1666 - 1723
A Pair of Portraits of a Gentleman and his Wife with their pet Dogs
Framed in their original frames this pair of portraits are exceptional examples of early 18th Century Dutch portraiture.
Born in The Hague on 16th December 1668, Constantijn Netscher was the son and pupil of the well-known portrait painter, Caspar Netscher. Caspar died when Constantijn was just fourteen and the latter is not known to have had another tutor; indeed he continued to work closely in the style of his father.
Like his father, therefore, he became a portrait painter and he was encouraged by the principal personages of his time. Among his other patrons were the families of Wassenaer and Duivenvoorden, whose portraits he painted along with those of the Earl and Countess of Portland. Descamps records the great efforts by the Earl to persuade Netscher to visit England, but Netscher always refused on the grounds of ill health.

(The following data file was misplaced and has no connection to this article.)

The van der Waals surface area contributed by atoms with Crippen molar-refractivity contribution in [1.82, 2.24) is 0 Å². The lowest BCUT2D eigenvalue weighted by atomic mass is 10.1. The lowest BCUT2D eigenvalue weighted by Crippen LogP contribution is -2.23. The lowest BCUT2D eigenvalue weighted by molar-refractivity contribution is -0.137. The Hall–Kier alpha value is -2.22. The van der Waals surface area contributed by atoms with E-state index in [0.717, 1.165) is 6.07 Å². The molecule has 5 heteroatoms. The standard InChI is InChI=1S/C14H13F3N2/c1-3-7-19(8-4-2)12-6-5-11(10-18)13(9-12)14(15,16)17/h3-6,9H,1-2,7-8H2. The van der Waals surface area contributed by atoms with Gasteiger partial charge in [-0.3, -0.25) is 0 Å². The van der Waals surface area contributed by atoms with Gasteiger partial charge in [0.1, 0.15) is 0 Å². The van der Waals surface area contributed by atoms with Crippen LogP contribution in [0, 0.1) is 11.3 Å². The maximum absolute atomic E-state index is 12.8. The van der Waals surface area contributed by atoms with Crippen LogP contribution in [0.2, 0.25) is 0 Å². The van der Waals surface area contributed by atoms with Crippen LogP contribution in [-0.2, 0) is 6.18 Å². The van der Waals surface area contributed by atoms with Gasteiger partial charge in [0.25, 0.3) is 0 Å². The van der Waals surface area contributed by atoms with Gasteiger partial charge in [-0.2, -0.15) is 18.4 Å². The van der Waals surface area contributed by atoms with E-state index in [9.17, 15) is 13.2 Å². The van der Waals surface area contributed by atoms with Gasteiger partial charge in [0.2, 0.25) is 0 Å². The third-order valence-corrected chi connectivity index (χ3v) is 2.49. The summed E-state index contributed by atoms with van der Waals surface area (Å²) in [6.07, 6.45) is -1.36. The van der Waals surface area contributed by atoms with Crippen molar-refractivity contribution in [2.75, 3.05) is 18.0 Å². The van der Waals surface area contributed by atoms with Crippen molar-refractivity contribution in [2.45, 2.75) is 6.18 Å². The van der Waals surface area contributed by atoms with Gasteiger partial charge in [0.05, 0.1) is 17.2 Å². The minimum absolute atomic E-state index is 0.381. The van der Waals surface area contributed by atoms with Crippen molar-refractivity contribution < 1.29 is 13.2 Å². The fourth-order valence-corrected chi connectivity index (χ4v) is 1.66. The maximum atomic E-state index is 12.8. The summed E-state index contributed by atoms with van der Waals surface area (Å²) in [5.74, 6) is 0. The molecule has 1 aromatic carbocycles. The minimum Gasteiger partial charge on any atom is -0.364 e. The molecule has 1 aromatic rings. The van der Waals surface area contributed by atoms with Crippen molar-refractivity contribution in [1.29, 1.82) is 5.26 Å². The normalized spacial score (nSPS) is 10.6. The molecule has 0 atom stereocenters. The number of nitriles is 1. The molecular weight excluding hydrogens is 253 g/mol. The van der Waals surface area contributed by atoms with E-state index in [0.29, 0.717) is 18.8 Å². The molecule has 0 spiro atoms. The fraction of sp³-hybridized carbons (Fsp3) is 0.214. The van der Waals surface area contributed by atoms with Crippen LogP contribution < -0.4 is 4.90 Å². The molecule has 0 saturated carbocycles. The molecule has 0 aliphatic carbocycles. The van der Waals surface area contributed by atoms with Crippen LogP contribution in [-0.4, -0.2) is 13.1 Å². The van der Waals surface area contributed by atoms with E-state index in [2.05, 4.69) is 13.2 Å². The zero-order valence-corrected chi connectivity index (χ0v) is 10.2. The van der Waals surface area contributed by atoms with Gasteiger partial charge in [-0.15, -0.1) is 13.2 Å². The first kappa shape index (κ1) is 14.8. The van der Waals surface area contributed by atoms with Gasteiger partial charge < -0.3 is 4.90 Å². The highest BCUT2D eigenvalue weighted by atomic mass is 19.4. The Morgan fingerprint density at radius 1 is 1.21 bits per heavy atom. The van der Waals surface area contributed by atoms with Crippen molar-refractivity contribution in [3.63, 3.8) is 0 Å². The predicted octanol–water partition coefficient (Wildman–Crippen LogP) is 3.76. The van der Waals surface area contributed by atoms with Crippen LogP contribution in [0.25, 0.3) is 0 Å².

Although he principally painted portraits, Netscher also executed some domestic interiors and conversation pieces. He was received into the Society of Painters at The Hague in 1699, and was later appointed Director. In 1686 he was elected a member of the Town Guild. In 1709 he married Magdalena van Haansbergen, the daughter of another painter.
Constantijn was the younger brother of the renowned still-life painter, Theodor Netscher, and he had a number of pupils amongst whom were Conrad Roepel, Mathias Verheyde and Dirck Kendt. He died at The Hague on 27th March 1723.
Private Collection, France